By the time the Nazi party instituted totalitarian control, all that remained was to build on the framework provided by the nineteenth century. A framework which included anti-Semitism being common knowledge, Germans' obsessive hatred toward Jews, the common belief of Jews being the reason for their collapsing economy, the belief of Jews being evil and a source of great harm. This new type of anti-Semitism was of a savage nature and a logic that it was necessary to rid Germany, along with the rest of the world, of Jews by whatever means necessary.

Already having a foundation for their cause, all the Nazis had to do was execute their strategies. Even before gaining full control in January of 1933, they used all possible methods, and even introduced new forms of publicity, to get national attention and recognition. The Nazi party sponsored mass meetings and pageants, distributed all sorts of visual aids and propaganda, and assumed control of the radio and film industry.

Once the Nazis gained control they used all the above means and more to strengthen their totalitarian control on the German population. By means of blatant false claims and accusations, the Nazis made untrue justifications for political and military aggression, as well as enthusiasm toward Nazi goals.

Hitler knew how he had to manipulate propaganda to get "positive" results from the population. In his book, Mein Kampf, he wrote:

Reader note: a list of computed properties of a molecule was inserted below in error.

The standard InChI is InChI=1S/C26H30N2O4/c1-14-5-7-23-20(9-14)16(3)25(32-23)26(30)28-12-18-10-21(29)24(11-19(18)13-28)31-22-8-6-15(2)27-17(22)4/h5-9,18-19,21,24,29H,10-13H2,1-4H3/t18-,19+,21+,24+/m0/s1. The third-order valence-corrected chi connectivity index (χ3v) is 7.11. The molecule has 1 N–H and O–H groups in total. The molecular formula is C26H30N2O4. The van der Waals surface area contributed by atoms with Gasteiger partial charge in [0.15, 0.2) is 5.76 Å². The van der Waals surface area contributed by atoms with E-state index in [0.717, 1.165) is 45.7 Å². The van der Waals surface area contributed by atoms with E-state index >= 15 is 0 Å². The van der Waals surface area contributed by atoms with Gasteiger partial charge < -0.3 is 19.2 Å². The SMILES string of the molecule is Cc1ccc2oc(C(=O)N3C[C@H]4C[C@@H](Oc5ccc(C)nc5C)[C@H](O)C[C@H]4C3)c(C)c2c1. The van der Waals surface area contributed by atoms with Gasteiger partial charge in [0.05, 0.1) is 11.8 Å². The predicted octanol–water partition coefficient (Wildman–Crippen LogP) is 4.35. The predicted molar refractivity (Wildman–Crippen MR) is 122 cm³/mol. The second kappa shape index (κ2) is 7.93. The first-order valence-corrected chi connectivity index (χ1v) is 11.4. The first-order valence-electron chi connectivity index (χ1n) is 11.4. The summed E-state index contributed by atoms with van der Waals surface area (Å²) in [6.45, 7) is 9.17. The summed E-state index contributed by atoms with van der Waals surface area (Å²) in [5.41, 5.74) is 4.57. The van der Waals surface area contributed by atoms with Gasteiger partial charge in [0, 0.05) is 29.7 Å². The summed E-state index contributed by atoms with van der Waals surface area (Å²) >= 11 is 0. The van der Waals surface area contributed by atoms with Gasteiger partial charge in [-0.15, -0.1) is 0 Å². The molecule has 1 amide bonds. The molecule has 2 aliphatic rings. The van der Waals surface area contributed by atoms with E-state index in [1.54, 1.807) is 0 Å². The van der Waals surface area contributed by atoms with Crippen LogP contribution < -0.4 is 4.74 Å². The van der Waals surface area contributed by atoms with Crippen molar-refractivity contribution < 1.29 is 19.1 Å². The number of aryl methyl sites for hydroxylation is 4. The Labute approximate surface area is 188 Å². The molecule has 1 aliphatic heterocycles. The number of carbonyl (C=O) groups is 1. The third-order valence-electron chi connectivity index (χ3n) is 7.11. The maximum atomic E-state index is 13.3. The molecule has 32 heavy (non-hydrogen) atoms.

"To whom should propaganda be addressed? To the scientifically trained intelligentsia or to the less educated masses? It must be addressed always and solely to the masses.

What the intelligentsia...need is not propaganda but scientific instruction. The content of propaganda is as far from being science as the object depicted in a poster is from being art. A poster's art lies in the designer's ability to capture the attention of the masses by form and color.

The function of propaganda does not lie in the scientific training of the individual, but rather in directing the attention of the masses toward certain facts...It must be directed toward the emotions, and only to a very limited extent toward the so-called intellect.

The receptive ability of the masses is very limited, their intelligence is small, their forgetfulness enormous. Therefore, all propaganda has to limit itself to a very few points and repeat them like slogans until even the very last man is able to understand what you want him to understand."

And that is the basis upon which Hitler set up his whole campaign. He wanted to aim his propaganda crusade exclusively toward the masses. In doing so they would accept it as a decree. Furthermore, it was extremely important that the material exposed to the masses appeal to the interests of the majorities, and not address itself to just the intellect. Propaganda had to be popular and be geared in order for even the most simple-minded individuals to understand. Equally as important, was the necessity to give the people the "conceptual truth," but really only spreading the information the leader wanted to disseminate.